Young is skilled at creating tension and conflict both in the journal (Lucy) chapters and in the Justine chapters.

 Her characters are vivid and come to life as the story unfolds.

Justine’s mother, Maurie, is a hippy-style mother who disappears and then reappears every few years when her life falls apart and she needs financial support. When she learns that Justine has inherited the family summer home, she comes sniffing around searching for anything she can sell for profit. She is a woman older than she believes herself to be and her boisterous and flirtatious ways create pain and embarrassment for Justine.

Patrick, Justine’s boyfriend, is a manipulative man, set on controlling Justine’s life and that of her daughters. She left him with no indication where she was going, but she knew he would find her and come for her . . . and he does.

The characters in Lucy’s journal are equally complex in their relationships with one another. The two older daughters just emerging into their teens, Lilith and Lucy, are inseparable, while the younger child, Emily, is held close and pampered by their mother.

The parents are estranged: the father, a pharmacist in town, comes to the summer home on weekends with his religious bellowing; the mother expresses an overpowering attachment to Emily and a distance from her husband.  

Matthew and Abe Miller are the sons of the man who owns the lodge in the vacation area where tourists come and reside for short periods of time. The boys are mixed race, part white, part Indian, and while the lodge is accepted as a gathering point for the summer residents, the fathers watch the boys with a careful eye. These two characters travel back and forth between the journal, as young men, and Justine’s story as old men.

In Lucy’s journal, Young expresses the angst of young boys and girls as they are entering adulthood and the dances they do around one another with varying degrees of results. She is equally good at reflecting the anger of Justine’s two young daughters who have been ripped away from the small amount of stability they had in San Diego, as they are relocated to a cold, northern, unforgiving environment in Minnesota.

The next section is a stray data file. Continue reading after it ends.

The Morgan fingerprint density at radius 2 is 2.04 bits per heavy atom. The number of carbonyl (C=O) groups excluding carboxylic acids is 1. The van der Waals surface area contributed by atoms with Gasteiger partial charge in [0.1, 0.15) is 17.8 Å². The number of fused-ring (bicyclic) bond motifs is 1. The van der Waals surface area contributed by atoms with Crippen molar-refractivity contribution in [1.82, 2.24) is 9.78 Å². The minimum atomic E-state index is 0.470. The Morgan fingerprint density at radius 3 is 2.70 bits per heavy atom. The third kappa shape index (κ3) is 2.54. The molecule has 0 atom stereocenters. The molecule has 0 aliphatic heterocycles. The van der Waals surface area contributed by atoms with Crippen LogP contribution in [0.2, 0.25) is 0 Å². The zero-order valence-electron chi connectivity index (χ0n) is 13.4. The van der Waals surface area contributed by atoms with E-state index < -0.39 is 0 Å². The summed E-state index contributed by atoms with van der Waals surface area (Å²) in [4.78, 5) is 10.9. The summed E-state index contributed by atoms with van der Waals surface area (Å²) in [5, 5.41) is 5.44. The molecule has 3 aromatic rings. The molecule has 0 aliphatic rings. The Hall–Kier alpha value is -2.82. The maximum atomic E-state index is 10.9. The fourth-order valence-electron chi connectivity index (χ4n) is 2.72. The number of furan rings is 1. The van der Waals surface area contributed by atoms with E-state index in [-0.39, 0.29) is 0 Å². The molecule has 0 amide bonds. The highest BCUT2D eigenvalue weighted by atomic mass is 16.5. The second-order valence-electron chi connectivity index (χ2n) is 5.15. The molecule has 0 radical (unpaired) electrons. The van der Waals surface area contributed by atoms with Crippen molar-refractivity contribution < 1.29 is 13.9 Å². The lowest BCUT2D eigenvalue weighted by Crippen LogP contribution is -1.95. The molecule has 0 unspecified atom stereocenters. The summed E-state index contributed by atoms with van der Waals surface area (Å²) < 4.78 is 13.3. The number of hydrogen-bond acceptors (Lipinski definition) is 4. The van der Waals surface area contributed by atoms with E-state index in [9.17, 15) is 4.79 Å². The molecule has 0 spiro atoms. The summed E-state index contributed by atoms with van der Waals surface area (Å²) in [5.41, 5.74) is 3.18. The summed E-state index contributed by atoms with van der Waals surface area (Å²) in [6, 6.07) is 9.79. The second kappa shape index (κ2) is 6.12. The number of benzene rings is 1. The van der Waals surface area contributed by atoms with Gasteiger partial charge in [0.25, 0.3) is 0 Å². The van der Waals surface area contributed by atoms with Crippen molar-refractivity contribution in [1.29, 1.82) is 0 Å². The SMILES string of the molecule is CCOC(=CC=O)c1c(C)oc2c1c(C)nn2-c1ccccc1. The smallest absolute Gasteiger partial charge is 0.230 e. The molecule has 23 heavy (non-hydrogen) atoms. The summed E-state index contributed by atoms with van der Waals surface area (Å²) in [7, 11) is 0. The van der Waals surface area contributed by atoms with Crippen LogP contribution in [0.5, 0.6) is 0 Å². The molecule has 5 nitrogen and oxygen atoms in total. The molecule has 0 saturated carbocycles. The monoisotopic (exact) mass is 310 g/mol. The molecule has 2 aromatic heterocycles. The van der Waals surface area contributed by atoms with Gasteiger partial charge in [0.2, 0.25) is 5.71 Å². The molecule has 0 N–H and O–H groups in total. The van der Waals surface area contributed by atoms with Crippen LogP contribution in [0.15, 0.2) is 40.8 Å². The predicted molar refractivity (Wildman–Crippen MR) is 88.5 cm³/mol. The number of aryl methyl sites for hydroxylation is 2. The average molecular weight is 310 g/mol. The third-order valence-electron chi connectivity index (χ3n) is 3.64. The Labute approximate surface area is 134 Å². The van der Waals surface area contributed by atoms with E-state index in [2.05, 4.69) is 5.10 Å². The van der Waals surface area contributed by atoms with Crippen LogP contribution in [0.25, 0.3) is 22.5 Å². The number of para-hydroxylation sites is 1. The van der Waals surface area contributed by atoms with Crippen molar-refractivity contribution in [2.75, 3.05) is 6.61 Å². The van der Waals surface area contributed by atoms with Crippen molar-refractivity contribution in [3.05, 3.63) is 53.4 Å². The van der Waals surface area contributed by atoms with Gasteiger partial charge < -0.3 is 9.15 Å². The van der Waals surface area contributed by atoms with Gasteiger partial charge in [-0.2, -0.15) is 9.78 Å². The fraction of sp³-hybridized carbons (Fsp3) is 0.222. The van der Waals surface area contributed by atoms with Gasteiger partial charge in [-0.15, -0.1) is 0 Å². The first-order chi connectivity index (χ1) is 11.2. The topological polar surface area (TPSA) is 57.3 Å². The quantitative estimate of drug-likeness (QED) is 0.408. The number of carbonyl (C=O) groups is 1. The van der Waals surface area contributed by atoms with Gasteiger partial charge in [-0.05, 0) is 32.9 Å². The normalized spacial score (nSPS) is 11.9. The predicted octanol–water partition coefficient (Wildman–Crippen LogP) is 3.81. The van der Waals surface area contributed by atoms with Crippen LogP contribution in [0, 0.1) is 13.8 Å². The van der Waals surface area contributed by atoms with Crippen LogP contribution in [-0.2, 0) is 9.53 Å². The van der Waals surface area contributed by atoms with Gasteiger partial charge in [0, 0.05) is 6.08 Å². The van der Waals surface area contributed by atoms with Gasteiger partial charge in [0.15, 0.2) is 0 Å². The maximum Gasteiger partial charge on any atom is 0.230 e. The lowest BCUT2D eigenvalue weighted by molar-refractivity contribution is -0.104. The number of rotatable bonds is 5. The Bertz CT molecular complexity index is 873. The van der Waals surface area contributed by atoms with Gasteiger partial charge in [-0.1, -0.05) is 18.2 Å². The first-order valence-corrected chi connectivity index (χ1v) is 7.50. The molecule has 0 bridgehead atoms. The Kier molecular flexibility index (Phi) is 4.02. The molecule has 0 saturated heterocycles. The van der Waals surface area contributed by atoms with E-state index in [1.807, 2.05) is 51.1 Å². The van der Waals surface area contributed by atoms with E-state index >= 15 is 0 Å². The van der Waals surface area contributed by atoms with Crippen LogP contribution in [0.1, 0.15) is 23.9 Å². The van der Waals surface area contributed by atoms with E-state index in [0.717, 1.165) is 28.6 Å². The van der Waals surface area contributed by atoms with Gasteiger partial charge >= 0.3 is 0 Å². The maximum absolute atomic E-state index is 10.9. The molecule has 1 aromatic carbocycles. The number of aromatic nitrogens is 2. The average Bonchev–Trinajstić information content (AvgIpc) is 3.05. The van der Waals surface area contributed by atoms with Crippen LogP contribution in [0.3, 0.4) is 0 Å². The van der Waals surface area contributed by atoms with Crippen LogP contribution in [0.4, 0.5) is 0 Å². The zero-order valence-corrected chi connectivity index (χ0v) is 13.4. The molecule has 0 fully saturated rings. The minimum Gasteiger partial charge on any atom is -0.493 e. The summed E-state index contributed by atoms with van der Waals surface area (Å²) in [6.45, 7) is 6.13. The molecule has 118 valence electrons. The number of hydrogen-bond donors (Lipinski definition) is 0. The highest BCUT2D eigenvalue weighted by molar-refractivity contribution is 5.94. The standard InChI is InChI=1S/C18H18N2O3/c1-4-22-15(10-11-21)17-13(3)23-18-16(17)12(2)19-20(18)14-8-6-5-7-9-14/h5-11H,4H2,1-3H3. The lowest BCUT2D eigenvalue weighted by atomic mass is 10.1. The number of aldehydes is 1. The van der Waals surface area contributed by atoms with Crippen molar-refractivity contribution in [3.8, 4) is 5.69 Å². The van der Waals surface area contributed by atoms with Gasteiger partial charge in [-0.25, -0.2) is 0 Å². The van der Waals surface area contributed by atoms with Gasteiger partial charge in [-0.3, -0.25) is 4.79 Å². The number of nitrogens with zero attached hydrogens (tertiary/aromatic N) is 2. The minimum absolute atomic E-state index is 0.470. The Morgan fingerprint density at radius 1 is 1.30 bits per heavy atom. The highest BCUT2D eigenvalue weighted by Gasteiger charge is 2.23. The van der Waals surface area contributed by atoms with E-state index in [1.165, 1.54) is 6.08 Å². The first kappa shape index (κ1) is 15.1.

Both stories travel a parallel path of pain with the summer of 1935 heading toward a tragic end and the winter of the end of the 20th century heading on a collision course of battered relationships.

Young drops hints throughout Lucy’s chapters as to what really happened to Emily that summer and in two thrilling scenes packed with tension at the end, she pitches several situations only hinted at earlier, but activities that nonetheless prove vital to the final result. She cleverly draws these parallel stories together as Justine resolves issues and takes her place as the strong protagonist she is meant to be.

Five stars!  Fantastic read.

Her Last Breath (Kate Burkholder #5) by Linda Castillo

Book Description:

Published: June 18, 2013

Format: Audio/OverDrive

A rainy night, an Amish father returning home with his three children, a speeding car hurtling toward them out of nowhere.

What at first seems like a tragic, but routine car accident suddenly takes on a more sinister cast as evidence emerges that nothing about the crash is accidental. But who would want to kill an Amish deacon and two of his children? He leaves behind a grieving widow and a young boy who clings to life in the intensive care wing of a hospital, unable to communicate. He may be the only one who knows what happened that night. Desperate to find out who killed her best friend’s husband and why, Kate begins to suspect she is not looking for a reckless drunk, but instead is on the trail of a cold blooded killer amid the residents of Painter’s Mill. It is a search that takes her on a chilling journey into the darkest reaches of the human heart and makes her question everything she has ever believed about the Amish culture into which she was born.

Review –

The story opens with a horrible accident. An Amish father and his children, returning home in their horse-drawn buggy, are demolished by a speeding car that flees into the night. A scene that is so harrowingly rendered it’s as if the reader is an eyewitness.

But was it an accident? Or was it a murder of horrific proportions? If so, why? What’s the payoff for killing off a father and his children?  Nothing is apparent and as Kate digs deeper into the family and the community, a community that still resents her departure from the fold, she uncovers dark deeds and motives that defy understanding. She was best friends, as children, with the wife of the murdered family, but did she really know her at all?

Kate’s continuing and growing relationship with FBI agent John Tomasetti only complicates her life (John has bought a farmhouse about 20 minutes from Painter’s Mill and has asked Kate to move in with him) and skews her choices. Choices that could end her career. John’s too.

Excellent story.